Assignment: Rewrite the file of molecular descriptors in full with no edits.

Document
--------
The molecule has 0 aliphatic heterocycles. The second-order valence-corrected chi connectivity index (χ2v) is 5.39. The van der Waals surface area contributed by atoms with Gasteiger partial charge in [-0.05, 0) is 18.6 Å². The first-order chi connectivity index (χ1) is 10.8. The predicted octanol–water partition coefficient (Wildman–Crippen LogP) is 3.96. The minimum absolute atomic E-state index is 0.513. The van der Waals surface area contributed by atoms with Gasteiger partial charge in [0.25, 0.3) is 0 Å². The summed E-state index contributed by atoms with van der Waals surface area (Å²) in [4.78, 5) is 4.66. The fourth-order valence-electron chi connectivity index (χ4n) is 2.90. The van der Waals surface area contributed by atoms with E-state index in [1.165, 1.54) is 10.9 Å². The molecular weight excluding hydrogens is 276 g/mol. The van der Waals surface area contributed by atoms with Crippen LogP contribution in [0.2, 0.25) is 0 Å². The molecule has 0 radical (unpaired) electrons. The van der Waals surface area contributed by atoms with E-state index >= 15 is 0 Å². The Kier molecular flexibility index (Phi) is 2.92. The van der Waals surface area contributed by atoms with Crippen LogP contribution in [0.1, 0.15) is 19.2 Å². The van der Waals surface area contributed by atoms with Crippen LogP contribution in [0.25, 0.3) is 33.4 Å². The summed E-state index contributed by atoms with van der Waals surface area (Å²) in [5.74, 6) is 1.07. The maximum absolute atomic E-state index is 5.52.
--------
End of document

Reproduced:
The molecule has 0 aliphatic heterocycles. The second-order valence-corrected chi connectivity index (χ2v) is 5.39. The van der Waals surface area contributed by atoms with Gasteiger partial charge in [-0.05, 0) is 18.6 Å². The first-order chi connectivity index (χ1) is 10.8. The predicted octanol–water partition coefficient (Wildman–Crippen LogP) is 3.96. The minimum absolute atomic E-state index is 0.513. The van der Waals surface area contributed by atoms with Gasteiger partial charge in [0.25, 0.3) is 0 Å². The summed E-state index contributed by atoms with van der Waals surface area (Å²) in [4.78, 5) is 4.66. The fourth-order valence-electron chi connectivity index (χ4n) is 2.90. The van der Waals surface area contributed by atoms with E-state index in [1.165, 1.54) is 10.9 Å². The molecular weight excluding hydrogens is 276 g/mol. The van der Waals surface area contributed by atoms with Crippen LogP contribution in [0.2, 0.25) is 0 Å². The molecule has 0 radical (unpaired) electrons. The van der Waals surface area contributed by atoms with E-state index >= 15 is 0 Å². The Kier molecular flexibility index (Phi) is 2.92. The van der Waals surface area contributed by atoms with Crippen LogP contribution in [0.1, 0.15) is 19.2 Å². The van der Waals surface area contributed by atoms with Crippen LogP contribution in [0.25, 0.3) is 33.4 Å². The summed E-state index contributed by atoms with van der Waals surface area (Å²) in [5.74, 6) is 1.07. The maximum absolute atomic E-state index is 5.52.